Sunday, April 8, 2018

Royston Langdon Discusses New Project LEEDS

In the over 20 years Royston Langdon has been making music, he has made it for himself and whatever band he has been in but has never crafted a tune for his own sake. This spring, Langdon, who will go under the moniker LEEDS, will release his solo debut, Everything's Dandy.

The former Spacehog frontman and Arckid member has been living in New York City for over 20 years and while he was born in Leeds, England, the Big Apple has been his home longer than many would imagine. He told Officially A Yuppie that the record is "not about NY anymore than any other of my records are. It's about where I am now, at the place I find myself. Wherever I go, there I am. It's a lateral look at myself within the city I suppose but it isn't about NY parse. If you listen to it, that will become obvious I think."

Langdon aka LEEDS spoke to us about his new record, his former projects, and what it means to do it on his own.

You are going under the moniker LEEDS as an homage to you hometown, why are you not using your name? 

It's not really an homage to my home town. It's more of an effort, and I recognize perhaps ironically, to avoid immediate association with my past. Also, 'LEEDS' is what I often find myself answering to the first or second question I'm asked once I've opened my mouth. 'Where you from?' Seems interesting to me that these are common conclusions being made here nevertheless.

Do you intend to tour or have a full band with you at any point? 

I'd love to tour. Will have to wait and see if the music connects with people enough to initiate that sort of engagement. I think it would probably make most sense for me to tour solo at first, get the ball rolling. Ultimately though, the songs really do need to be performed with a band to make them come to life the way I made them on these recordings.

The songs are so much more personal than anything you have ever written, what prompted you to craft this record after nearly 30 years in the music business? 

Thanks very much. That's always the goal for me. Being vulnerable isn't easy. Making music is ultimately compulsive for me. After a while of leaving it on the shelf so to speak, it starts to compel me to take it down and make something. It's a natural part of me. It would be a disservice to myself to avoid that indefinitely. It can comes at a high price though, to do it wholly.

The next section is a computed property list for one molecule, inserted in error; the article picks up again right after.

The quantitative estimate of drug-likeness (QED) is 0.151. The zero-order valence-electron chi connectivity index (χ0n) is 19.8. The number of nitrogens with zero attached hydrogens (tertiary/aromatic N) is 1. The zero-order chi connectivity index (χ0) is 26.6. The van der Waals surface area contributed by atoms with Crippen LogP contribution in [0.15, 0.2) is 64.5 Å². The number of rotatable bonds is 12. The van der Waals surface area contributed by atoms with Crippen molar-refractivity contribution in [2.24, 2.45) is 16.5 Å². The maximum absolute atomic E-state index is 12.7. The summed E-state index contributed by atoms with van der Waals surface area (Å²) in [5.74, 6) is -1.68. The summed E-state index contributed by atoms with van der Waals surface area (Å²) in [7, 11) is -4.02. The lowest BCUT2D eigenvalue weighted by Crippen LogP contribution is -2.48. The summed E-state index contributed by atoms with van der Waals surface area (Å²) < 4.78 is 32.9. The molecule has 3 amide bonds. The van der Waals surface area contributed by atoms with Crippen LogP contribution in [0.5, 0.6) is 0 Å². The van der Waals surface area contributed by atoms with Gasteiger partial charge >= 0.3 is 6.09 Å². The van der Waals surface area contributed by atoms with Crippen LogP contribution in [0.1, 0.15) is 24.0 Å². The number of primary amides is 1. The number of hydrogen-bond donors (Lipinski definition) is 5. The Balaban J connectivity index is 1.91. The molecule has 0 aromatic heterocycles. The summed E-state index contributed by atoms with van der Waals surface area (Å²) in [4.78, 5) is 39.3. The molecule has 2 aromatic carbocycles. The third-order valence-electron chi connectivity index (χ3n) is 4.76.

The big misconception many have about you is that Spacehog formed in the UK then once you broke big in the U.S. you stayed in the city but that wasn't the case at all. How did it all work out? 

I came to NY in '94, way before Spacehog, to visit my brother, Antony who'd been living in NY for a year at that time. I came for two weeks, for a holiday and to spend time with Ant. I fell in love with NY on the taxi ride from JFK. Two days before I'd arrived, Ant met a guy called, Jonny Cragg (a drummer from Leeds) who was working in a cafe on 2nd Ave in the East Village. Once here, Ant was very keen that I should stay and that we should start a band. At the time I was in another band in the UK. I was sort of fed up of music. My brother can be very persuasive and the truth was that my band in England was not that good. I stayed. Ant and I began auditioning drummers. Jonny was the second. He was the best I'd ever heard. Within a few weeks I'd gotten a lucky break by securing and internship at a recording studio, Baby Monster. I loved this job. I got to be around The Ramones, Dinosaur Jr. Sonic Youth, Pavement. Soon I was making a small wage. The real beauty was that I had access to the studio at night. I spent all my time there making songs after hours. So Spacehog was very much formed and then signed within NYC.